Malury Bates' two-game surge fueled by motivation to leave mark at Georgia
The fifth-year senior had a highlight reel block and two double-digit scoring performances against Vanderbilt and Florida.
ATHENS, Ga. — A calming voice in Malury Bates’ head walks her through a sequence in the chaotic, fast-paced game of basketball. The subtle reminder slows everything down, even for a brief moment.
Five seconds remained in Sunday’s first quarter, and Georgia needed an early spark after rival Florida opened the game on a run. In a designed half-court set, Gators’ guard Jeriah Warren found Jordyn Merritt for a top-of-the-key 3-point shot. Bates was late on the closeout.
“Mal,” Bates told herself. “You gotta contest it.”
She scurried to the shooter and met the shot at its apex. Before the basketball left Merritt’s hand, Bates swatted it and it flew through mid-air. She raced to gain possession of her powerful block.
The clock ticked. She had to beat the rapidly-approaching buzzer and Zippy Broughton chasing after her to turn the highlight into the tangible benefit, points on the scoreboard.
“Mal,” the voice returned. “Take your time in finish.”
She neared the rim and finished the layup without any issue. The crowd erupted in amazement, and so did the Lady Bulldogs’ bench. Bates chest bumped sophomore guard Sarah Ashlee Barker, but little did she know an elated mob would follow.
“That block and finish had me shook,” guard Mikayla Coombs said with a laugh. “I was lit. The whole bench went onto the court. I’m surprised we didn’t get a (technical foul) or something.”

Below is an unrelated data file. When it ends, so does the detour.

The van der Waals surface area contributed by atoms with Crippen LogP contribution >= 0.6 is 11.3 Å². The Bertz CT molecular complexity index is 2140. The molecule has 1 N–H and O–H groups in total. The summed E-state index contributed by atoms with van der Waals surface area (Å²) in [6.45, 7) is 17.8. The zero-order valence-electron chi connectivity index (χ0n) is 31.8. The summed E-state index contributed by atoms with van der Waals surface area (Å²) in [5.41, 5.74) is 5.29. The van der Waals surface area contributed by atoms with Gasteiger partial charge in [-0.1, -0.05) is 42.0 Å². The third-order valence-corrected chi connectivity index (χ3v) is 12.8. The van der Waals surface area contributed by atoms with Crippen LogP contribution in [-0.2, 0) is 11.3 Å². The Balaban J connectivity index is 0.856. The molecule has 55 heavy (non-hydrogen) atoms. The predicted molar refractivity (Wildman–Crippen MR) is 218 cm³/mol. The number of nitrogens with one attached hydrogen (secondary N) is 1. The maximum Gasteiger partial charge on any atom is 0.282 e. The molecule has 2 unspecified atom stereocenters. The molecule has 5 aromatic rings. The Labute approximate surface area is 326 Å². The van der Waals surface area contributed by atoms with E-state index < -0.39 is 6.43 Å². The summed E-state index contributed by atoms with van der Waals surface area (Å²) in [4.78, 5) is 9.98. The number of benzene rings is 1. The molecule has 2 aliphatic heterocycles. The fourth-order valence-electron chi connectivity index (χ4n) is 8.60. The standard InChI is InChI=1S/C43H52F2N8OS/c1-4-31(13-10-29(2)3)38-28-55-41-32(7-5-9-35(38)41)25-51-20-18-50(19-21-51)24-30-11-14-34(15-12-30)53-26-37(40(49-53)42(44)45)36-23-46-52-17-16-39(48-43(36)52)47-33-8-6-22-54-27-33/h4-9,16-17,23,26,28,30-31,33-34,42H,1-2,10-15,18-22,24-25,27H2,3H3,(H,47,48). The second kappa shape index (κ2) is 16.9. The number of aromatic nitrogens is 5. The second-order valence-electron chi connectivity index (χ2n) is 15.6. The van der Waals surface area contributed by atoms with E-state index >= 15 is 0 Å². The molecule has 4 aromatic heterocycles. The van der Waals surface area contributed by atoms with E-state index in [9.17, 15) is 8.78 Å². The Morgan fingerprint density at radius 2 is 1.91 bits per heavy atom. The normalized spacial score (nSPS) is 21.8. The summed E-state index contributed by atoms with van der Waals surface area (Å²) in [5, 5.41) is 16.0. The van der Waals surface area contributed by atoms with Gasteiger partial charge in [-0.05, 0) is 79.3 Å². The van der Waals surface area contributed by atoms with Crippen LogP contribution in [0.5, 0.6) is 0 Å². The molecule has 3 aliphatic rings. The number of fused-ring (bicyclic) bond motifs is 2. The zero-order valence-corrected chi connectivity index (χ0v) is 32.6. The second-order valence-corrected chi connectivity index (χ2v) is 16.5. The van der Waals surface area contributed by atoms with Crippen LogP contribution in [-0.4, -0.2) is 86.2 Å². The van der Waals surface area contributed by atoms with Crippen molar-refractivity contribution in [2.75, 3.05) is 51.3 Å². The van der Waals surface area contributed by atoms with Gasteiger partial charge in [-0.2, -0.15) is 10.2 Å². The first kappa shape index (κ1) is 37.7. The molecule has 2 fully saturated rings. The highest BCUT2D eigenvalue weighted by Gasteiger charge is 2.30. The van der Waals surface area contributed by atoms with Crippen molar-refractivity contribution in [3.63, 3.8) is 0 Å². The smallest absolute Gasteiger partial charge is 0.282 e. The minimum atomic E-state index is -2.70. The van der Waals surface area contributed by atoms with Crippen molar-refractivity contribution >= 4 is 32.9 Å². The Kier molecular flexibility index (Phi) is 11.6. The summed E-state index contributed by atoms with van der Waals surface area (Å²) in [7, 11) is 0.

“I missed the block,” Georgia head coach Joni Taylor said with a smile. “I was talking, but turned around and saw her go coast-to-coast with it. I heard the impact of it.”
One of the most-exhilarating highlight plays of Georgia’s season served as the catalyst for Bates. She finished with 13 points, three rebounds and two blocks in a game where her 25 minutes of action fell one short of a season-high against LSU to open conference play. Bates’ performance brightened the day in the Lady Bulldogs’ (17-5, 6-4 SEC) narrow 54-51 loss to Florida which salvaged a season series split.
Her stellar afternoon also continued a two-game surge that is becoming a staple of a five-year Georgia career filled with injuries, development and tribulations. Days prior, in the win over Vanderbilt, Bates had the “best floor game” of her tenure, according to Taylor, with 12 points, six rebounds and three blocks.
Bates, since her arrival in Athens, has been a team-first player in every situation imaginable. She knows, however, that her time at Georgia is nearing an end (unless, of course, she chooses to exercise the extra season of eligibility and return in November) and the kid from Roanoke, Va. had a statement to make before her potential farewell.
“Malury has always had the potential,” Taylor said. “Her decision-making over the past two games, to me, has been what has carried her over the top. It's a tribute to her as a fifth-year senior who has gone through a lot. She shows up everyday to do whatever she can to help our team. For her to have the games she has had, I'm really proud of her.”